July 17th, 2024

New report explores governance options for Alberta municipalities

By Lethbridge Herald on May 27, 2022.

Local government in Alberta cannot be run with a one-size-fits-all approach according to a new report from the University of Calgary’s School of Public Policy.
 Communities must decide on the governance model that best suits their needs, according to the report. It claims several factors need to be considered when determining which municipal governance arrangement works best for a given community.
On May 11, the School of Public Policy with author Zachary Spicer released the report that examines the three main models, using examples from across Canada. What works well for those particular communities and the advantages and disadvantages of each model based on a set of standard political and economic factors to ensure the comparisons are equitable.
“Finding the right organizational structure to govern local communities is a longstanding concern among public policymakers,” said Spicer in a release. “Because Canada’s communities do not come in one size or shape, different local governance arrangements have emerged throughout our history to organize the delivery of vital services and provide community representation, such as single-tier, two-tier models and service co-operation models.”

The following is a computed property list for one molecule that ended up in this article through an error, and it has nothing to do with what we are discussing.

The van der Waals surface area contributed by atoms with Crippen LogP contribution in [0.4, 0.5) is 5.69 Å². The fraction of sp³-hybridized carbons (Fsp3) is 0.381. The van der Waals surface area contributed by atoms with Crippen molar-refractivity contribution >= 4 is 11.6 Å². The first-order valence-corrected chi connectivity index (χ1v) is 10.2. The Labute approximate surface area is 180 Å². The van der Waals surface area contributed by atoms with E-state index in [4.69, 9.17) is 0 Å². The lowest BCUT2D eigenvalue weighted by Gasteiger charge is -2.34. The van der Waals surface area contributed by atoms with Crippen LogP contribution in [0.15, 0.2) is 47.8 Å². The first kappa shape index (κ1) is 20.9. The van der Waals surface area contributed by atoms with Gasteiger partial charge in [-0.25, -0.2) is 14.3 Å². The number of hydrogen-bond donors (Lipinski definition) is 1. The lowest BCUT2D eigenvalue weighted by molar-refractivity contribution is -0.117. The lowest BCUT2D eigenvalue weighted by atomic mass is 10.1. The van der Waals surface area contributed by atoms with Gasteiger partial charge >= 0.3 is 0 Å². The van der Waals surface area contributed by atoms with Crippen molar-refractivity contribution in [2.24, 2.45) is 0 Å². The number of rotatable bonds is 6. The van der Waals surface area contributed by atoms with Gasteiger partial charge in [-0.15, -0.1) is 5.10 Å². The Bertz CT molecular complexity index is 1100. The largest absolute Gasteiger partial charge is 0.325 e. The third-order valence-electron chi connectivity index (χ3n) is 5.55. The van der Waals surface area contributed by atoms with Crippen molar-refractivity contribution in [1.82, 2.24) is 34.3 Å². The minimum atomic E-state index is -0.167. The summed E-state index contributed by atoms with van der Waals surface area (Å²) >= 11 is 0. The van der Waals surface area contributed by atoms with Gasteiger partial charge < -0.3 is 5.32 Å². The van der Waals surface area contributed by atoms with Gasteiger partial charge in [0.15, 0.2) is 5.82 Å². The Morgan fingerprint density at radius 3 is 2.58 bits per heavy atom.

The report said each tier comes with benefits and challenges. Single-tier models excel at providing equity in servicing across a jurisdiction and provide clear lines of authority and accountability. They also often fail to contain their entire metropolitan area, leading to spillover effects and the need for other co-ordination mechanisms. The report said two-tier models provide a balance, allowing regional servicing needs to be addressed by an upper tier government, while lower tier governments provide local services, all while effectively capturing economies of scale. This system can often appear chaotic according to the report. Self-organizing models allow some flexibility for municipalities. They also keep municipal autonomy in place and allow for the provision of service and policy continuity without the need for provincial intervention the report claims.
“These types of arrangements have implications for how a municipality is governed and financed,” said Spicer, “Underlying these concerns are factors such as local identity, culture, and values. Policymakers must take into consideration each community’s unique features to determine which governance model would be best suited for the municipality in question.”
The report said determining the best model to use depends on a variety of factors, including geography, available sources of finance and local preference. Ultimately, communities need to decide on the governance model that best suits their needs according to the report.
The report can be found online at http://www.policyschool.ca/publications.

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